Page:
With the approach of the popular annual rowing event Henley Royal Regatta on the river at Henley-on-Thames, Chorley’s auctioneers are especially delighted to present a series of landscapes depicting views of the Thames Valley where the race takes place.
Fawley Court, the nearby country estate also includes the famous Temple Island, where the world-renowned race begins each year and was the inspiration for Toad Hall in the much-loved 1908 children’s book Wind in the Willows by British novelist Kenneth Grahame.
The three landscapes in pen, ink and watercolour show Fawley Court in all its’ glory surrounded by the charming countryside around Henley and is a celebration of the area, which now pertains to the excitement of the rowing races taking part along its riverside. Fawley Court was originally designed by Sir Christopher Wren in 1684 and was then remodelled for Sambrooke Freeman (1721-1782), of the prominent Freeman family, for whom Fawley Court was the ancestral home. (Freeman was a member of Parliament for Pontefract in Yorkshire from 1754–61 and Bridport in Dorset from 1768–74).
The remodelling was done by English architect James Wyatt in the 1770’s in the Neoclassical style and extensive landscaping and garden re-design was carried out by English landscape architect Capability Brown (1715-1783) in the 1760’s. Freeman also commissioned Wyatt to design and build the aforementioned temple for the island on the Thames, positioned in full view of the house, now known by all rowers and Henley locals as ‘Temple Island’ and a landmark for the start of the race each year. Fawley Court passed to Sambrooke’s nephew, Strickland Freeman in 1782. It then passed down through the Strickland family of Apperley Court to the current owner.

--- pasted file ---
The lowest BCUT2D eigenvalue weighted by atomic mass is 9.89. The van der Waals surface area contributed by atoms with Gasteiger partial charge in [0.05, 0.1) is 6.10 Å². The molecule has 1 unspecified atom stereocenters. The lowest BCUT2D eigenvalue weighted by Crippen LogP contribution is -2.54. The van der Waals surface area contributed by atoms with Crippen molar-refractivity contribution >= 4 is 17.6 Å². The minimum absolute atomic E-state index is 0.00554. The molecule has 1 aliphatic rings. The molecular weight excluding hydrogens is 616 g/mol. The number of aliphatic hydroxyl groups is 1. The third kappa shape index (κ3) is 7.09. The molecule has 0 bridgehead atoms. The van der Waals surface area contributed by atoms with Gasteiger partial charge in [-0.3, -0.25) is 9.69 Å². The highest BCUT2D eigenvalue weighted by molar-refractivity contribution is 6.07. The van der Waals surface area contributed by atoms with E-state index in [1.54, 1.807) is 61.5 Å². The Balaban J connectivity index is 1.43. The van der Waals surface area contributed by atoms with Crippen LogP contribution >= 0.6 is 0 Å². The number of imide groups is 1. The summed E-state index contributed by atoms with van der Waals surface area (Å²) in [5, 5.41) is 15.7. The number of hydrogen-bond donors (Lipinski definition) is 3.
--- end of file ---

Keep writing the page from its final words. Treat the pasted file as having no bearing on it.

As well as inspiring the home of Toad of Toad Hall in The Wind in the Willows, Fawley was requisitioned (along with Bletchley Park) as a decoding centre during the Second World War. In 1953, it was bought by the Marian Fathers, a Polish clerical congregation to be used as a boarding school, which became a hub for the local Polish community. It is now privately owned.
The works were created by British landowner, artist and garden designer Coplestone Warre Bampfylde (1720-1791), who is known for capriccio landscape painting and portraits. His work was regularly exhibited at the Royal Academy and the Society of Artists. He was well known for his design, sketches and paintings of his family’s Hestercombe estate, which are now listed Grade 1 on the English Heritage Register of Parks and Gardens of Special Historic Interest in England. He also painted several views of the Stourhead estate and gardens. His stunning works champion the English countryside depicting sweeping landscapes of natural beauty in various parts of the country with very accurate and scenic detailing.
The three landscapes will be offered as one lot in the auction house’s Old Masters, British and European Art on June 27.